No sweat. (Really!)

One of the important things I learned during my transition is this: a great many of the issues I perceived as “barriers” preventing me from being my “true” self only existed inside my head.  In point of fact, many of them were excuses I used for years to deny the truth of my transgenderism.

But I learned to overcome them.  I got to a point where, before I transitioned, I could routinely go into department stores presenting as male and buy women’s clothes.  Never once did anybody say anything or give me an odd look or whisper about me with a co-worker.  Quite the opposite.  They were very respectful.  Some even complimented me on my taste.  (I think it only right to mention the stores that treated me this way: Macy’s, J.C. Penny, K Mart and Wal-Mart.)

Merchandisers, or at least their marketing departments, are aware that the transgendered exist.  We are a target marketing group they can sell “stuff” to.

You also have what the politicians call the element of “maximum deniability.”  You could just be one of those few men who actually do buy clothes for their girl friend, wife or even an elderly mother who has limited mobility.  In the course of my job I once met a very wealthy woman whose husband bought all of her clothes for her.  He had the fashion sense and she didn’t.

I understand, however, that some of you just won’t be able to bring yourself to do this, at least at first.  That brings us to option two:  mail order. Mail order works!  (And don’t worry about the name on the mailing label.  Your mailman or mailwoman doesn’t care.  He or she has seen it all.  They can even guess what’s in that “securely wrapped brown paper package” by looking at the return address.)

Yes, there is the shipping and handling charge.  Yes it makes returns a pain. (I can’t help you there.)

I’ve always had good luck with these mail order merchandisers: Newport News (fashionable, well made and reasonably priced), Metrostyle (fashionable and slightly lower prices), Lew Magram (slightly funkier fashions), Spiegel (see Newport News), One Hanes Place (reasonably priced lingerie and hosiery), and, if you need larger sizes, Woman Within, Jessica London, Chadwick’s and Roaman’s (these last three are also a great source for shoes).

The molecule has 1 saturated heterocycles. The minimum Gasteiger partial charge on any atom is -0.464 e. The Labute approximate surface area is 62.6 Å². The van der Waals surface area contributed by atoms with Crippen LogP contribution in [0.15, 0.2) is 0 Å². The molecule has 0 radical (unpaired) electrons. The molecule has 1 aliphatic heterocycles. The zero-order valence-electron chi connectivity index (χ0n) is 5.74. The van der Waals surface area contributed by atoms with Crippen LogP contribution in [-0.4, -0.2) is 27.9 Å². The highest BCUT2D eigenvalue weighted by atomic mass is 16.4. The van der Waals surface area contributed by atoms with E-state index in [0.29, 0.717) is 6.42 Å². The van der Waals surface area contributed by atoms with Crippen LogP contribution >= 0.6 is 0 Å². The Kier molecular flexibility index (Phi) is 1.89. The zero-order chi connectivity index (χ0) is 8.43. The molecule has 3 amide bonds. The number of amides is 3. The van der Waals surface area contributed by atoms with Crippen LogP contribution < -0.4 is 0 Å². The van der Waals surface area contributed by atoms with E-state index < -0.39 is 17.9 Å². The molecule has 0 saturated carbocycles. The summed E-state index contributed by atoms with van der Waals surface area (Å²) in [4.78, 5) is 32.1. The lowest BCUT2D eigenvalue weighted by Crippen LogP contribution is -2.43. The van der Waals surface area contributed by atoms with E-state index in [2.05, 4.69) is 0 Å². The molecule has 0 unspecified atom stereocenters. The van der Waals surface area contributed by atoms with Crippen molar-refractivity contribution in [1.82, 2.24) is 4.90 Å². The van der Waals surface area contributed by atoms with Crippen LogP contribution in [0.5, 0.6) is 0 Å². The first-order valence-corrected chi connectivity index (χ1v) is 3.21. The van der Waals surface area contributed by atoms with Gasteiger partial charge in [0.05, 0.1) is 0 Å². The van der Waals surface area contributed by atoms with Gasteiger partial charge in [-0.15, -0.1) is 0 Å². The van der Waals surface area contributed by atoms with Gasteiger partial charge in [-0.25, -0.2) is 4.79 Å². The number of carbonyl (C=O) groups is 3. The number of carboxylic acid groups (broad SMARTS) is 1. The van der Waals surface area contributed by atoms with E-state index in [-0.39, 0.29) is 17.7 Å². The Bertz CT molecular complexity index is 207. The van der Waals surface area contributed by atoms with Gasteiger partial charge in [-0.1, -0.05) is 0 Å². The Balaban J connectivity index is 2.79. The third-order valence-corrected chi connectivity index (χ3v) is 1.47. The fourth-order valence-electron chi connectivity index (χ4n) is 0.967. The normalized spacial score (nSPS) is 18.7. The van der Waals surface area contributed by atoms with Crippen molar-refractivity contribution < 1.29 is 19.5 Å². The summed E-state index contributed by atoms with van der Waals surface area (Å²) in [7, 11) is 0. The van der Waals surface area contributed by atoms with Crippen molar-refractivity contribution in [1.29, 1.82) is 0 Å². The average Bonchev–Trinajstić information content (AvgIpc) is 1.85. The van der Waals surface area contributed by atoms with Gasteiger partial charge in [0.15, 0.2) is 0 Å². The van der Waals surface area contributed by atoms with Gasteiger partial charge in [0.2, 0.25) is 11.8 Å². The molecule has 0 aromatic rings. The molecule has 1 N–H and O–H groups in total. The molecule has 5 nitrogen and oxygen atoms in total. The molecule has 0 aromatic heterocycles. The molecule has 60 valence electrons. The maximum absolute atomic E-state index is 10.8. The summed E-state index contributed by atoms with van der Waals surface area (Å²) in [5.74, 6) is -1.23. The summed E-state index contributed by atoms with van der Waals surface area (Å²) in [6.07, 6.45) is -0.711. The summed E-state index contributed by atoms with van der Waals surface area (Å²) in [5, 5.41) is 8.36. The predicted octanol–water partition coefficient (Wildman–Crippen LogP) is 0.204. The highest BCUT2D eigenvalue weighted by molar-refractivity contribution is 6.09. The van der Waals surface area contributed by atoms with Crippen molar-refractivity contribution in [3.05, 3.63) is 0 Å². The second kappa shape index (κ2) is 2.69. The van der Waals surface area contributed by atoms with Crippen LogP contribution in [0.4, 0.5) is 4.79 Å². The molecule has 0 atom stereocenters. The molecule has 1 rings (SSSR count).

The important thing here is to understand the sizing on women’s clothing and know your measurements.  Women’s clothes are much more form fitting than men’s.  Fit is everything.  And if you get the fit right, you won’t need to return merchandise very often.

Every one of the above mail order firms has a website.  Go to the web site, locate the sizing chart and print it.  It will show you the sizing according to three key measurements: bust, waist and hips.  Use a tape measure to find your three key measurements.  (If you can find a friend to help, it will go easier.)  The sizing chart will explain exactly how to measure.  (And be honest with yourself about your measurements!)

For women’s shoe sizes go to a website like Payless Shoe Source.  They will have a foot size chart you can print off.  You just put it on the ground and put your stocking foot on it.  Be aware, your man’s shoe size will not be your women’s foot size.  (My man’s shoe size was 10 and a half.  My women’s shoe size is 12W.)

Also be aware that the sizing of women’s clothing varies slightly from manufacturer to manufacturer.  If a size 18 fits you in one manufacturer’s clothing line, it might not fight you in another manufacturer’s.  Always check the sizing chart and match your measurements to it.

Here are some general guidelines:

  • Dresses, Suits, Blouses, Robes: Order by regular dress size
  • Pants, Shorts, Skirts: Order by the waist size nearest your hip measurement
  • Sweaters, Slips, Oversized Tops: Order by the size nearest your breast measurement
  • Body Briefers: Order by waist size nearest your waist measurement
  • Bras: Order by chest and cup measurement (the size chart will explain how this is calculated)

Now here’s a very important point. If you haven’t started Hormone Replacement Therapy yet, or have only just recently started, be aware that, over the course of the next three or so years, the shape of your body is going to change significantly.  Your hips and thighs are going to widen.  Your stomach will become rounded and, of course, you will grow breasts.  If you are at this point don’t go racing in and buy a full wardrobe of expensive outfits.  You will outgrow them.  (The cup size of your bra may change every couple of months for awhile.)

If you are in this stage of the transition consider thrift shops.  You can get some pretty nice clothes at fire sale prices.  (And I’m talking designer labels.)  Goodwill Industries and the Salvation Army have nation-wide networks of stores.  But if you want a chance at the really good stuff, locate the hospital thrift store in your area that is the favorite charity of your local society types.  Believe me, with a little diligent shopping you will find designer clothing (Chanel, Dior, Versace) at incredible bargains.

One last thing. Before you decide on your “look” watch the women around you.  Analyze how they dress for different occasions.  Notice what they choose to wear.  Emulate their look.  Your goal is to blend in and be accepted by those around you.  That old saying may be unfair, but it’s true:  looks count.

This time around, I focused on the male-to-female experience simply because that’s what I am and that’s what I know.  I invite and encourage some of our female-to-male brothers to share their experiences with this particular part of the journey.  I look forward to hearing what you all have to say.

Photo credit: stock.xchng.